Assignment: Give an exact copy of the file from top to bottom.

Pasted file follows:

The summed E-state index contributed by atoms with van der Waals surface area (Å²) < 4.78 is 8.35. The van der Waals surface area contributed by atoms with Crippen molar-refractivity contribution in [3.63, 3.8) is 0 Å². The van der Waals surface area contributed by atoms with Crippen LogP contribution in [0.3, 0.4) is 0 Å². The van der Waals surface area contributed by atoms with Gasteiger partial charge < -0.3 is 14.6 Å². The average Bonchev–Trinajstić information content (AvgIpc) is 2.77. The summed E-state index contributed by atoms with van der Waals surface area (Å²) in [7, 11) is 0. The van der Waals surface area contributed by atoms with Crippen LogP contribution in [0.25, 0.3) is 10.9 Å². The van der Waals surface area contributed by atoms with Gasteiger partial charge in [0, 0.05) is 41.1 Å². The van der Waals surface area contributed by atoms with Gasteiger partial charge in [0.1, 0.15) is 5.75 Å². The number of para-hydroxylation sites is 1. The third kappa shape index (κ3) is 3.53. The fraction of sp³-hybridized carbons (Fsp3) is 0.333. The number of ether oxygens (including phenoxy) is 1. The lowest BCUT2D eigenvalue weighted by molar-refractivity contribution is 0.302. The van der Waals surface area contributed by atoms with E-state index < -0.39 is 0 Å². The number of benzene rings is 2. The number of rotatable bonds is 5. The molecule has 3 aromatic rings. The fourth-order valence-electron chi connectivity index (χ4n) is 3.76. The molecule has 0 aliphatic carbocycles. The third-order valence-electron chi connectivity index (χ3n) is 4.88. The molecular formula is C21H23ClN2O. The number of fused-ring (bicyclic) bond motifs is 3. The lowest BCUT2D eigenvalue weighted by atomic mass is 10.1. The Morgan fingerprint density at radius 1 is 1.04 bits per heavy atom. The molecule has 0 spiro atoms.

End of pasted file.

The summed E-state index contributed by atoms with van der Waals surface area (Å²) < 4.78 is 8.35. The van der Waals surface area contributed by atoms with Crippen molar-refractivity contribution in [3.63, 3.8) is 0 Å². The van der Waals surface area contributed by atoms with Crippen LogP contribution in [0.3, 0.4) is 0 Å². The van der Waals surface area contributed by atoms with Gasteiger partial charge < -0.3 is 14.6 Å². The average Bonchev–Trinajstić information content (AvgIpc) is 2.77. The summed E-state index contributed by atoms with van der Waals surface area (Å²) in [7, 11) is 0. The van der Waals surface area contributed by atoms with Crippen LogP contribution in [0.25, 0.3) is 10.9 Å². The van der Waals surface area contributed by atoms with Gasteiger partial charge in [0, 0.05) is 41.1 Å². The van der Waals surface area contributed by atoms with Gasteiger partial charge in [0.1, 0.15) is 5.75 Å². The number of para-hydroxylation sites is 1. The third kappa shape index (κ3) is 3.53. The fraction of sp³-hybridized carbons (Fsp3) is 0.333. The number of ether oxygens (including phenoxy) is 1. The lowest BCUT2D eigenvalue weighted by molar-refractivity contribution is 0.302. The van der Waals surface area contributed by atoms with E-state index < -0.39 is 0 Å². The number of benzene rings is 2. The number of rotatable bonds is 5. The molecule has 3 aromatic rings. The fourth-order valence-electron chi connectivity index (χ4n) is 3.76. The molecule has 0 aliphatic carbocycles. The third-order valence-electron chi connectivity index (χ3n) is 4.88. The molecular formula is C21H23ClN2O. The number of fused-ring (bicyclic) bond motifs is 3. The lowest BCUT2D eigenvalue weighted by atomic mass is 10.1. The Morgan fingerprint density at radius 1 is 1.04 bits per heavy atom. The molecule has 0 spiro atoms.